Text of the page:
The Management Negotiating Team

Identifying the structure and function of the members of the negotiating team is a vital part in the negotiation process.  There should be an assigned person whose sole task is jotting down notes or minutes.  The minutes should be prepared as soon as possible after each negotiation assembly and should be signed by each member of the team; in such a way, the team authenticates the minutes by identifying the signature and would be able to recall any given negotiation session months or years later.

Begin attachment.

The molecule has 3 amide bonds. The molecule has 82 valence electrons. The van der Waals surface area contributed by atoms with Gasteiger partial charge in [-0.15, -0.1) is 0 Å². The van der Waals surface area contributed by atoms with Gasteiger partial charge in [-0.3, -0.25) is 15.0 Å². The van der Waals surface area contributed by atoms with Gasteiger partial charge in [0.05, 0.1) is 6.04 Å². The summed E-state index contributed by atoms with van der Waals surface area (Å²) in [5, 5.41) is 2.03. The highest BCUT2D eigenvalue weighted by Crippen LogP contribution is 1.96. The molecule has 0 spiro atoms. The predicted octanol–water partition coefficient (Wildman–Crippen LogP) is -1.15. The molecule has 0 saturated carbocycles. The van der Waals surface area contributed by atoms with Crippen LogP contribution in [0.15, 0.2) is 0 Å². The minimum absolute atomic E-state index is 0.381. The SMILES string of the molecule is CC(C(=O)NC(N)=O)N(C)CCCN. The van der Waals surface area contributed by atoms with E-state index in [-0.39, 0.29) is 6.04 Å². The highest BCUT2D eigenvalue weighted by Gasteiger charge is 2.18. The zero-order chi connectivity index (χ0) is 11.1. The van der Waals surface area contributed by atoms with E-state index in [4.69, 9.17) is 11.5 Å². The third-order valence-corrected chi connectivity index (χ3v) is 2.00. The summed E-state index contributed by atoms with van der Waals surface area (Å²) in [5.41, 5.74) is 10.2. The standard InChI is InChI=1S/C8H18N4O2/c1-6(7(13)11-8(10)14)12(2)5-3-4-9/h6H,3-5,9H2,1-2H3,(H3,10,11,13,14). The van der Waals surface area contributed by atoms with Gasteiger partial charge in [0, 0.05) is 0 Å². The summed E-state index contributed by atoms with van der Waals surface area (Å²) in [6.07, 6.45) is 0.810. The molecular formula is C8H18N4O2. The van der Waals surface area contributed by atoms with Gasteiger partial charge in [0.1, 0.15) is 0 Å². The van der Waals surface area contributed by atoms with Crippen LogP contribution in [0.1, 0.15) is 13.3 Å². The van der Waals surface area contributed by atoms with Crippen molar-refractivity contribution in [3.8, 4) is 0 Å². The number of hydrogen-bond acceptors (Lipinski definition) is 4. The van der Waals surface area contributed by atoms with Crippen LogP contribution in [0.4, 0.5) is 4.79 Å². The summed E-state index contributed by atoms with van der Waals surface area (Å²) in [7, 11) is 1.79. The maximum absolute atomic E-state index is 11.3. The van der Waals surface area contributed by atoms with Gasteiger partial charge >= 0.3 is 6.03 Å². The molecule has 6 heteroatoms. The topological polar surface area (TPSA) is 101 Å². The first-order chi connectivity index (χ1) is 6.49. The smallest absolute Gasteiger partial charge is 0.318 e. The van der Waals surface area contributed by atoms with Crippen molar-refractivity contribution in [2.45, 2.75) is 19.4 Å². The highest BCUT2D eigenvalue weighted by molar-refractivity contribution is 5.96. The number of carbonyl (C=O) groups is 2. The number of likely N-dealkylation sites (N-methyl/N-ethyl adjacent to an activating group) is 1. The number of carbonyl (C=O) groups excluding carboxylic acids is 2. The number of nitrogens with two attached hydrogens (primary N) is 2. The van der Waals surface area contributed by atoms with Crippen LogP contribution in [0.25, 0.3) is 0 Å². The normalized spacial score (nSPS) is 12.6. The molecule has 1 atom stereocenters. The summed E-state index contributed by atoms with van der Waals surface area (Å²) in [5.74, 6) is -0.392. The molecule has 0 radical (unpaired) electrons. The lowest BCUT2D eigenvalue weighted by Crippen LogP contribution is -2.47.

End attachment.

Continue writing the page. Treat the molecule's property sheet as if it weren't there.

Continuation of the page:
The highest-level staff member in both parties should not be the chief negotiator.  The lower level management or supervisors and ordinary staff will have the most credibility.

Bargaining Tactics

When the realistic objectives is set, efficiently prepared and well planned, it still remains that probability to win a good contract at the bargaining table needs more of an art than a science (Aronowitz, 2005).  It is essential to learn some tactics what veteran negotiators undergone to gain successful bargaining.

To be skilled negotiators is to be good communicators.  There are two aspects of communications that concern the bargaining process – the Communicating Attitudes and Emotions and the Communications Styles.